Newsletter: How can we help people who are sleeping outside this winter?

You’re reading the January 12, 2021 edition of the News and Updates email from Peterborough Currents. To receive these emails straight to your inbox, sign up here.

Good morning, and happy new year! Ayesha and I are getting back into the swing of things after our holidays, and we’re looking forward to sharing more local news and stories with you in 2021.

Before we start, I want to thank the almost 50 individuals who have signed up as regular monthly supporters of Peterborough Currents. In 2021, we won’t survive without ongoing support from our readers. It means a lot to know that you value our work enough to make a contribution. Thank you! Haven’t signed up yet? You can do so here.

Okay, let’s get into the news!

United Way funds One City initiative to support community members living outside this winter

Over the weekend, night-time temperatures dropped to -15 C. With months left in winter, there is plenty more cold weather ahead of us.

When the weather gets this cold, I think of the people in Peterborough who do not have homes. For some individuals, the shelter system offers a safe and warm place to spend time and to sleep. But we know that not everyone is allowed at shelters in Peterborough, and some choose not to use the shelters.

So how can we support individuals who cannot or choose not to use the local shelters, and who are living outside as a result?

That’s the question One City Peterborough is looking to answer with a new initiative the charity just launched. Thanks to a grant from United Way Peterborough that was awarded in December, One City has hired a team of outreach workers to support people who are living outside, including by giving them survival gear such as tents and sleeping bags to keep warm.

“We know that there’s a lot of people outside right now,” says Christian Harvey, the executive director of One City. “How many? We don’t know. We just know there are people.”

That means the first step is locating the folks who are outside. But doing that in a way that is respectful isn’t completely straightforward. “How do we make sure people feel supported, while not feeling like their tent site is being invaded?” Harvey asks.

Because of the municipal bylaw that prohibits camping in public places, tenters often don’t want to be found out of fear that they will be forced to move, Harvey says. “So we don’t want to just go looking for people and find their tents when they don’t want to be found.”

Just a few weeks into the four-month program, Harvey says One City is experimenting to develop a model for how to be supportive of community members living outside, without infringing on their privacy.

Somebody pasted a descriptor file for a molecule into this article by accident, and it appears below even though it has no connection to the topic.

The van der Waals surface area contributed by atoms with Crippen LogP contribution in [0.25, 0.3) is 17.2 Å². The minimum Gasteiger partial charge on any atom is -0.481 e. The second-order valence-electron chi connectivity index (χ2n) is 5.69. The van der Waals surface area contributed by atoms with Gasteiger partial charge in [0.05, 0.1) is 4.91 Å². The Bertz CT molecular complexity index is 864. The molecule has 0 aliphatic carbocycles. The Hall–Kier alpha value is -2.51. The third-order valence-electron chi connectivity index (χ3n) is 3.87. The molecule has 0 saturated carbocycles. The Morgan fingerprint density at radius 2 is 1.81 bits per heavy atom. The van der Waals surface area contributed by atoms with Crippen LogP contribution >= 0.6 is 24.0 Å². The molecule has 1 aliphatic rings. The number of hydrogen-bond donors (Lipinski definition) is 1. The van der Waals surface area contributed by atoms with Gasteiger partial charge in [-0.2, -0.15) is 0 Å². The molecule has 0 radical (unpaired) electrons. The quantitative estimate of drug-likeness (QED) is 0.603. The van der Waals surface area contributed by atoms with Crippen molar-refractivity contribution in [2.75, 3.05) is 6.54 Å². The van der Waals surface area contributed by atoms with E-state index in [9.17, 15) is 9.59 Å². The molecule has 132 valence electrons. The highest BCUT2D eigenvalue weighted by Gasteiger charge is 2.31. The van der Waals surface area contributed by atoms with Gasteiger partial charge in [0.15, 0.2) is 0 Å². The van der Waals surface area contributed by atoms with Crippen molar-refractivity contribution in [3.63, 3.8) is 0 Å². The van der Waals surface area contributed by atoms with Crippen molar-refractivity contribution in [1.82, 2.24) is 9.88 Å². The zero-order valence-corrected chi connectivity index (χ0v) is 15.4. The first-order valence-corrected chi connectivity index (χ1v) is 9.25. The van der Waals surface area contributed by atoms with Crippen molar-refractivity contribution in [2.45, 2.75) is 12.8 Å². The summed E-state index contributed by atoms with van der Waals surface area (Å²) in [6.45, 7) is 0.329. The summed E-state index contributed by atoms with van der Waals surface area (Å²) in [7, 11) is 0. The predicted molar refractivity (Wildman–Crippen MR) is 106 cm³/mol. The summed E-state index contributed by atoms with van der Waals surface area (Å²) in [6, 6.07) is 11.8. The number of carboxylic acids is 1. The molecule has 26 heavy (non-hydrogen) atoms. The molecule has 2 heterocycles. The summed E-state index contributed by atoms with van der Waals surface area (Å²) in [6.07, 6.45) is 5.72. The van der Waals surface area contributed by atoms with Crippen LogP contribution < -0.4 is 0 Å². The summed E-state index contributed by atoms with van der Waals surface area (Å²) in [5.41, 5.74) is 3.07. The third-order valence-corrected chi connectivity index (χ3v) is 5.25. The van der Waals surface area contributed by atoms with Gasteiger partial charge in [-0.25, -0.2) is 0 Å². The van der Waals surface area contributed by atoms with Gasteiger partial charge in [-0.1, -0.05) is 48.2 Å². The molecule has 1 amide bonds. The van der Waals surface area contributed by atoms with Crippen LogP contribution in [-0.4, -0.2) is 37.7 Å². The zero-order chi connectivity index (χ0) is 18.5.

“We’re really grateful that the United Way decided to fund this program,” Harvey says. “They’re a group that is willing to take risks and explore new ways of supporting people.”

I know Christian Harvey as a long-time advocate for permanent housing as the solution to homelessness, not shelters or tents. So I asked him how it feels to be supporting people to live outside, which is not a long-term solution.

“We wrestled with that,” Harvey responded, “and a big part of it is harm reduction.” With so little appropriate and affordable housing available to people living in poverty, “we have to look at the reality of the situation. How do we make sure people survive?”

One City also operates a housing program for people exiting homelessness.

I’ll be following One City’s work this winter, and I’ll write more as the project develops. Let me know if you have any questions about it.

New stories on our website

One person’s junk … can be a child’s treasure
The Peterborough landfill is approaching its capacity. By one estimation, the dump has at most 15 years left in its life. That means local waste diversion efforts are more important than ever. 

This week, I published a story about a waste diversion initiative from local childcare and education provider Compass Early Learning and Care. Compass is taking discarded materials from local business and industry, and repurposing them to use as toys and educational tools for children.

“We’re really thinking about sustainability,” says Angela Hoar, who coordinates the program. “We’re making sure that we are redirecting stuff from landfills and incinerators, and offering it back to the children.”

Angela Hoar at Compass Early Learning and Care’s loose parts warehouse, where materials discarded by local business and industry are repurposed into children’s toys. Hoar is a pedagogical mentor and the materials initiative coordinator at Compass. (Photo: Will Pearson)

An interview with Hilary Wear
In case you missed it in the most recent issue of the Undercurrent, we posted our interview with theatre artist and clown Hilary Wear on our website. Have a read.

Other news

  • COVID-19 infection rates continue to rise across Ontario, including in Peterborough, where there have been over 50 new cases each week for the past three weeks. In this interview, the CEO of the Ontario Hospital Association discusses the severity of the crisis.
  • Meanwhile, the local medical officer of health Dr. Rosana Salvaterra will deliver a free online presentation about the local vaccine rollout this Friday. Questions from the public are invited. More information here.

That’s all for this week. Thanks for reading and take care.

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